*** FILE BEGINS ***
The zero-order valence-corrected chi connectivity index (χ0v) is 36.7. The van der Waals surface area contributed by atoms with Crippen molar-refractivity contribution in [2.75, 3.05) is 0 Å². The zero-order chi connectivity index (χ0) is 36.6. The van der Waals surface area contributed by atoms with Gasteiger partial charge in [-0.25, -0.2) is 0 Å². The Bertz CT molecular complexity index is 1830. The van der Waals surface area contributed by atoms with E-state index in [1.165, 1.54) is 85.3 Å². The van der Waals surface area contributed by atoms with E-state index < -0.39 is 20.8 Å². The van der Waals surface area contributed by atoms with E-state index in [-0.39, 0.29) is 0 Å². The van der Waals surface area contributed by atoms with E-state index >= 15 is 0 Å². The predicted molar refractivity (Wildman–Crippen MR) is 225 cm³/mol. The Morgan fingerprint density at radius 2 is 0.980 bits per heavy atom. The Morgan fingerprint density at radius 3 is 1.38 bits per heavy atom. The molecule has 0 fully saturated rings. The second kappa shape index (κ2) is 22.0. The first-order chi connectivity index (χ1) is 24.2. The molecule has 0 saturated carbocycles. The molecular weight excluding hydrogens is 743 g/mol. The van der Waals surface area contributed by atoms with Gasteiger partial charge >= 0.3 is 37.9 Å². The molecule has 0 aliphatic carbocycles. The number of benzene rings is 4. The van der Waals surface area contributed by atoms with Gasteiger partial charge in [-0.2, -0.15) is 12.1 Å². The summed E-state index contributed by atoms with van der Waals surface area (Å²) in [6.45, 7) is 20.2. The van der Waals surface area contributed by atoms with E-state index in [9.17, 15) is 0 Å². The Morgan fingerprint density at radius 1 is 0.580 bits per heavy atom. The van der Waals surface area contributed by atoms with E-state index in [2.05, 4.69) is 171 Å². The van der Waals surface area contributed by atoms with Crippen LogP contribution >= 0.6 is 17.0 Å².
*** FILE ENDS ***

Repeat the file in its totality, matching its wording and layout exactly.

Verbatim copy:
The zero-order valence-corrected chi connectivity index (χ0v) is 36.7. The van der Waals surface area contributed by atoms with Crippen molar-refractivity contribution in [2.75, 3.05) is 0 Å². The zero-order chi connectivity index (χ0) is 36.6. The van der Waals surface area contributed by atoms with Gasteiger partial charge in [-0.25, -0.2) is 0 Å². The Bertz CT molecular complexity index is 1830. The van der Waals surface area contributed by atoms with E-state index in [1.165, 1.54) is 85.3 Å². The van der Waals surface area contributed by atoms with E-state index < -0.39 is 20.8 Å². The van der Waals surface area contributed by atoms with E-state index in [-0.39, 0.29) is 0 Å². The van der Waals surface area contributed by atoms with E-state index >= 15 is 0 Å². The predicted molar refractivity (Wildman–Crippen MR) is 225 cm³/mol. The Morgan fingerprint density at radius 2 is 0.980 bits per heavy atom. The Morgan fingerprint density at radius 3 is 1.38 bits per heavy atom. The molecule has 0 fully saturated rings. The second kappa shape index (κ2) is 22.0. The first-order chi connectivity index (χ1) is 24.2. The molecule has 0 saturated carbocycles. The molecular weight excluding hydrogens is 743 g/mol. The van der Waals surface area contributed by atoms with Gasteiger partial charge >= 0.3 is 37.9 Å². The molecule has 0 aliphatic carbocycles. The number of benzene rings is 4. The van der Waals surface area contributed by atoms with Gasteiger partial charge in [-0.2, -0.15) is 12.1 Å². The summed E-state index contributed by atoms with van der Waals surface area (Å²) in [6.45, 7) is 20.2. The van der Waals surface area contributed by atoms with E-state index in [9.17, 15) is 0 Å². The Morgan fingerprint density at radius 1 is 0.580 bits per heavy atom. The van der Waals surface area contributed by atoms with E-state index in [2.05, 4.69) is 171 Å². The van der Waals surface area contributed by atoms with Crippen LogP contribution >= 0.6 is 17.0 Å².